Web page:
Jonathan Lanham-Cook

Mental Health Nurse Consultant

Biography

I am really happy to be joining Concord Medical Centre as Mental Health Nurse Consultant at the beginning of November 2012.

I first started working in mental health in 1993 for Rethink (then National Schizophrenia Fellowship) and this led to me training as a psychiatric nurse, qualifying in 1998. I gained a degree in Specialist Community Mental Health Nursing in 2005 and post-graduate diploma in CBT (cognitive behavioural therapy) in 2011.

Over the years I have accumulated a wealth of experience across a wide range of mental health settings within primary, secondary and tertiary mental health services. Primarily working for the NHS but also within the voluntary sector. More recently I have trained in and been working as a Cognitive Behavioural Therapist with the South Gloucestershire IAPT service, which has broadened my experience and skill regarding the treatment of common mental health problems.

I have had an association with Concord Medical Centre for about five years and have always felt very welcomed and enjoyed working here and was, naturally, delighted to be asked to be part of the team.

Although specific detail will emerge as to the precise detail of my role within the team what I do know is that I’ll be there to oversee the mental health care of Concord patients who are identified as having issues relating to mental health. I will endeavour to play a close and supportive part in the assessment, monitoring and treatment of those that I see.  Many will have met me before either in my role as Gateway Nurse or as a CBT therapist and many more I am look forward to meeting once I am in post.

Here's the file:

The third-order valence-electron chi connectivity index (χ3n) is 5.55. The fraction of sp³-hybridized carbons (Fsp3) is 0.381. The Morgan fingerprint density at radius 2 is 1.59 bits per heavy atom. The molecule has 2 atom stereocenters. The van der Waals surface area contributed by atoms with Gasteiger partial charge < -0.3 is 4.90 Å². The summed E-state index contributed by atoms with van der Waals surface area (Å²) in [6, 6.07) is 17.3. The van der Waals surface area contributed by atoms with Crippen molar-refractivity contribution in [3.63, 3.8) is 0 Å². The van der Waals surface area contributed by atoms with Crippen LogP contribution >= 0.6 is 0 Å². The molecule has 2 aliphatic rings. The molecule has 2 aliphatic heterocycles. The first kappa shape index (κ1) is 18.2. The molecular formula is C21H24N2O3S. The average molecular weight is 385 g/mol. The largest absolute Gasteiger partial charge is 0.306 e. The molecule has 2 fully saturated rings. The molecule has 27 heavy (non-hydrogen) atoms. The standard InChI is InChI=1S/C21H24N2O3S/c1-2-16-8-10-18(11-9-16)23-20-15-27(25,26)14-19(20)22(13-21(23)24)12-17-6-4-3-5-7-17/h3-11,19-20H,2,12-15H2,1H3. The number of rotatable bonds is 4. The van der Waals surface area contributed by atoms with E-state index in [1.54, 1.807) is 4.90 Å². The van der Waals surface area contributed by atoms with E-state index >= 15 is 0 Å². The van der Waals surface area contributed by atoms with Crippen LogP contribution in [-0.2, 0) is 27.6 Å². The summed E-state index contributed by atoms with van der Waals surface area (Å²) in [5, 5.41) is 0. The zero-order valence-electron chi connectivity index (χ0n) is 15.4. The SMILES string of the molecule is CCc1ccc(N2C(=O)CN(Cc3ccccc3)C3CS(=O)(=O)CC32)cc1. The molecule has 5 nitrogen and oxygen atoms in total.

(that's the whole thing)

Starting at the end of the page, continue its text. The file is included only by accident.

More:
From the point of view of good practice I am thrilled that the surgery has taken on the responsibility for having a mental health specialist ‘in-house’ as this is a ‘fantasy’ I have harboured for many years from my experience and observations of what is good and what is not so good about mental health provision. It will hopefully provide much needed consistency to patients when dealing with very difficult issues.

I have for many years seen myself as a primary care specialist, and am grateful to have the opportunity to play a part in moving forward a relatively radical approach to looking after primary care patients in this way. I have a particular interest in depression and anxiety as I see these two broad issues at the heart of all mental health difficulties and their day-to-day management.

My hope is that people’s experience of struggling with problems relating to mental health will be in some way lessened by a more coordinated and consistent approach.